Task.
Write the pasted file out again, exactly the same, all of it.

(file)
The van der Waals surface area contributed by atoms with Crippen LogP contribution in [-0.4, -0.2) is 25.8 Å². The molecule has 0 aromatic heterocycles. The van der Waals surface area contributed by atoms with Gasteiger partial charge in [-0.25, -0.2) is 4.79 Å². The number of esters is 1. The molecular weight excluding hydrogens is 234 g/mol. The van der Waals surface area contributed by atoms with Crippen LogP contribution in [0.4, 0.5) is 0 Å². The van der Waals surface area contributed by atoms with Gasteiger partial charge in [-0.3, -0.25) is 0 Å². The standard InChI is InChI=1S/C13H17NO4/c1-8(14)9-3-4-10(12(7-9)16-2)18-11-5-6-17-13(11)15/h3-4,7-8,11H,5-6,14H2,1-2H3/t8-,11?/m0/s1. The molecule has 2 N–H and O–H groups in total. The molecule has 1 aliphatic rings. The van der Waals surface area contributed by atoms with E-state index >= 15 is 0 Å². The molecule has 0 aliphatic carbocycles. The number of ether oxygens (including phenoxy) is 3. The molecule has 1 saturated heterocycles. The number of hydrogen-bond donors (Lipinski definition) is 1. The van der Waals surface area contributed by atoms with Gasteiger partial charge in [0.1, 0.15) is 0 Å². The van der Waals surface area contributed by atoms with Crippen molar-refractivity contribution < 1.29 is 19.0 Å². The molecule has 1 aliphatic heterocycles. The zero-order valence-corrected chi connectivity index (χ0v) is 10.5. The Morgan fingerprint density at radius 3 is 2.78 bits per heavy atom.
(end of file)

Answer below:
The van der Waals surface area contributed by atoms with Crippen LogP contribution in [-0.4, -0.2) is 25.8 Å². The molecule has 0 aromatic heterocycles. The van der Waals surface area contributed by atoms with Gasteiger partial charge in [-0.25, -0.2) is 4.79 Å². The number of esters is 1. The molecular weight excluding hydrogens is 234 g/mol. The van der Waals surface area contributed by atoms with Crippen LogP contribution in [0.4, 0.5) is 0 Å². The van der Waals surface area contributed by atoms with Gasteiger partial charge in [-0.3, -0.25) is 0 Å². The standard InChI is InChI=1S/C13H17NO4/c1-8(14)9-3-4-10(12(7-9)16-2)18-11-5-6-17-13(11)15/h3-4,7-8,11H,5-6,14H2,1-2H3/t8-,11?/m0/s1. The molecule has 2 N–H and O–H groups in total. The molecule has 1 aliphatic rings. The van der Waals surface area contributed by atoms with E-state index >= 15 is 0 Å². The molecule has 0 aliphatic carbocycles. The number of ether oxygens (including phenoxy) is 3. The molecule has 1 saturated heterocycles. The number of hydrogen-bond donors (Lipinski definition) is 1. The van der Waals surface area contributed by atoms with Gasteiger partial charge in [0.1, 0.15) is 0 Å². The van der Waals surface area contributed by atoms with Crippen molar-refractivity contribution < 1.29 is 19.0 Å². The molecule has 1 aliphatic heterocycles. The zero-order valence-corrected chi connectivity index (χ0v) is 10.5. The Morgan fingerprint density at radius 3 is 2.78 bits per heavy atom.